Problems with early cars were already starting to emerge, including electronic carburettor controls that did not always work well when cold. This did affect our cars, but not the leaking windscreens (a new bonded glass process), and bumpers that cracked easily when knocked, especially at low temperatures (the painting of the bumpers in hot ovens with the bodyshell seemed to have seriously reduced the original design strength specified by Bayer). Our HLE did suffer failure of the econometer, thanks to the vacuum pipe slipping off the unit behind the dash, and I was instrumental in getting a clip fitted to prevent this happening to ongoing production models. Also the early cars had a strange system for raising and lowering the rear parcel shelf, in that the strings had rubberised weights at the end that used to bounce around in the boot against the wheel arches (at least they did when I was cornering!). The noises were really annoying and we got these changed very quickly too.
I was not directly involved with the Maestro prior to launch, as I then had a product job on Metro. However, ‘our’ MG Metro proved to be such a phenomenal success when introduced in May 1982, that the go-ahead was given to create an MG version of the Maestro with only about 6 months to go before production started! The red and black theme of the exterior and interior appearance was based on the MG Metro, and was quite easy to engineer, but the engine was the problem. In order to get extra performance in the time available the company came up with a sort of aftermarket tuning conversion, bolting on two twin-choke downdraught Webers onto the 1600cc R-series engine. With a different cam this raised the power from 86bhp to 103bhp, which was quite good for a 1600 and virtually the same as the 105PS rated Escort XR3i.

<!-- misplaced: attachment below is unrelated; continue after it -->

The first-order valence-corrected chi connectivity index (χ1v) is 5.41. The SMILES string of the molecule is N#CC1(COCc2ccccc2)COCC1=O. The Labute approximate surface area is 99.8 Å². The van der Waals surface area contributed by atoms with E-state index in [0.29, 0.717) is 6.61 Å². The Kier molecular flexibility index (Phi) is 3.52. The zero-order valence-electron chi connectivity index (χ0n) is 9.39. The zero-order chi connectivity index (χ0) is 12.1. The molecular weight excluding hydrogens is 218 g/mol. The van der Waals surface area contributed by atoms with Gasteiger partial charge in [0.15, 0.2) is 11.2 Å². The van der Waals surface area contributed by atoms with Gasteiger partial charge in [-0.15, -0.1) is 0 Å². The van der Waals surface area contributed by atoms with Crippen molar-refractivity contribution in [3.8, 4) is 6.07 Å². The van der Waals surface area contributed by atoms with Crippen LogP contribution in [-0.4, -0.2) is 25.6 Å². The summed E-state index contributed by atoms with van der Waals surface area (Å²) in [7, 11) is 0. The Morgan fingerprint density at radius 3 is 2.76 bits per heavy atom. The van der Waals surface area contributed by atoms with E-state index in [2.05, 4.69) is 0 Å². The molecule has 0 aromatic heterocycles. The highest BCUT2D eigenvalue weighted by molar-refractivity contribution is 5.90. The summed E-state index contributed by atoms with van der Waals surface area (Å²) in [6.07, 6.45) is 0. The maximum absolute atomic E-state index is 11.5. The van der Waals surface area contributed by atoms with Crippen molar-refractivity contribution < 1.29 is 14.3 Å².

The car actually went quite well, and the carbs made a lovely throaty induction noise, but this 1970’s tuning technology was not really suited to the mass market at which the MG Maestro was targeted. It soon became apparent that the cars had hot starting problems, and this could leave the average owner stranded in traffic on a hot day if the engine failed to maintain tick-over and died, as it invariably would. This almost happened to me that summer when I managed to borrow one for a weekend and got stuck in a traffic jam near a country house in Derbyshire. Fortunately I had a well-developed heel and toe technique for keeping my foot on the gas, so I never let the engine cut out. But the MG Maestro had already gained a reputation as a hot hatch to avoid, one that affected it throughout its lifetime.
However, the interior design was a success, as I recall the 3-year-old son of a friend saying that it was ‘just like mummy’s car’ as he was being strapped in the back, proving that her MG Metro had a very distinctive interior, and that the characteristics had been successfully carried over to the Maestro!
It would be nearly 2 years later before I collected my first MG Maestro as a company car, a 2-litre EFi model in June 1985. Despite being shaken to bits on the drive home from Quicks of Leamington up the concrete section of the Warwick bypass (the tyres had 42psi in them!), and the front tyre peeling off the rim when doing a handbrake turn a couple of weeks later (so maybe I should have kept the tyres at 42psi!), I have been hooked ever since!
Reproduced from the Maestro 20th anniversary souvenir programme with John Dalton’s permission.
John is an active member of the MG ‘M’ Group.